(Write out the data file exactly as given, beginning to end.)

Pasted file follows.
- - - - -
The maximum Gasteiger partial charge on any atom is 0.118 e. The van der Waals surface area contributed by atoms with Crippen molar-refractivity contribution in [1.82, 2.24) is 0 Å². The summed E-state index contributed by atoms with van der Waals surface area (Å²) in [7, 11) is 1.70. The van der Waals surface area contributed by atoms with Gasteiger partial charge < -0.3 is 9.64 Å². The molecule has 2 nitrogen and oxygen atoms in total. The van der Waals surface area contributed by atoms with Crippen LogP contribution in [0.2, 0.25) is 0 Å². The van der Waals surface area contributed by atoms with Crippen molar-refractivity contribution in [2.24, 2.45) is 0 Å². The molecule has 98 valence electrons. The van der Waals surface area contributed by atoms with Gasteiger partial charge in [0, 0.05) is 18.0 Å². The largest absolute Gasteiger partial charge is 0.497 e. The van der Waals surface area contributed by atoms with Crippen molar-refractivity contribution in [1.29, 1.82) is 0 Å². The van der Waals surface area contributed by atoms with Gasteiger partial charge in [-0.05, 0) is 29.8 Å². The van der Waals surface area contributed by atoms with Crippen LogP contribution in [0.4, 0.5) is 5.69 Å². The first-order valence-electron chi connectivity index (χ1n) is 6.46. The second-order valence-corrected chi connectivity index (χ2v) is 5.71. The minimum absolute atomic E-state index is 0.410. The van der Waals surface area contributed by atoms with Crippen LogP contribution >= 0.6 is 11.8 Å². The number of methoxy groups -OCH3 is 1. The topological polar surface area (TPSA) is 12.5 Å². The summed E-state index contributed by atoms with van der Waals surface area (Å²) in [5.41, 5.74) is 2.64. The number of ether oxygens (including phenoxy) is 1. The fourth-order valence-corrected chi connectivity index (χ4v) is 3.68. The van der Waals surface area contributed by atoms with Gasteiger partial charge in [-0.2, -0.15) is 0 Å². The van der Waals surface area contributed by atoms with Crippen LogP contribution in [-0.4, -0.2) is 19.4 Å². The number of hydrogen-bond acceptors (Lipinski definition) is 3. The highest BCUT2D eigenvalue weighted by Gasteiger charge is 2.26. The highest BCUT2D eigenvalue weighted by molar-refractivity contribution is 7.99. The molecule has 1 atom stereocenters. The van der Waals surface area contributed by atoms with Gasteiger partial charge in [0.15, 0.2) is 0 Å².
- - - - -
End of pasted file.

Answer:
The maximum Gasteiger partial charge on any atom is 0.118 e. The van der Waals surface area contributed by atoms with Crippen molar-refractivity contribution in [1.82, 2.24) is 0 Å². The summed E-state index contributed by atoms with van der Waals surface area (Å²) in [7, 11) is 1.70. The van der Waals surface area contributed by atoms with Gasteiger partial charge < -0.3 is 9.64 Å². The molecule has 2 nitrogen and oxygen atoms in total. The van der Waals surface area contributed by atoms with Crippen LogP contribution in [0.2, 0.25) is 0 Å². The van der Waals surface area contributed by atoms with Crippen molar-refractivity contribution in [2.24, 2.45) is 0 Å². The molecule has 98 valence electrons. The van der Waals surface area contributed by atoms with Gasteiger partial charge in [0, 0.05) is 18.0 Å². The largest absolute Gasteiger partial charge is 0.497 e. The van der Waals surface area contributed by atoms with Crippen molar-refractivity contribution in [1.29, 1.82) is 0 Å². The van der Waals surface area contributed by atoms with Gasteiger partial charge in [-0.05, 0) is 29.8 Å². The van der Waals surface area contributed by atoms with Crippen LogP contribution in [0.4, 0.5) is 5.69 Å². The first-order valence-electron chi connectivity index (χ1n) is 6.46. The second-order valence-corrected chi connectivity index (χ2v) is 5.71. The minimum absolute atomic E-state index is 0.410. The van der Waals surface area contributed by atoms with Crippen LogP contribution >= 0.6 is 11.8 Å². The number of methoxy groups -OCH3 is 1. The topological polar surface area (TPSA) is 12.5 Å². The summed E-state index contributed by atoms with van der Waals surface area (Å²) in [5.41, 5.74) is 2.64. The number of ether oxygens (including phenoxy) is 1. The fourth-order valence-corrected chi connectivity index (χ4v) is 3.68. The van der Waals surface area contributed by atoms with Gasteiger partial charge in [-0.2, -0.15) is 0 Å². The van der Waals surface area contributed by atoms with Crippen LogP contribution in [-0.4, -0.2) is 19.4 Å². The number of hydrogen-bond acceptors (Lipinski definition) is 3. The highest BCUT2D eigenvalue weighted by Gasteiger charge is 2.26. The highest BCUT2D eigenvalue weighted by molar-refractivity contribution is 7.99. The molecule has 1 atom stereocenters. The van der Waals surface area contributed by atoms with Gasteiger partial charge in [0.15, 0.2) is 0 Å².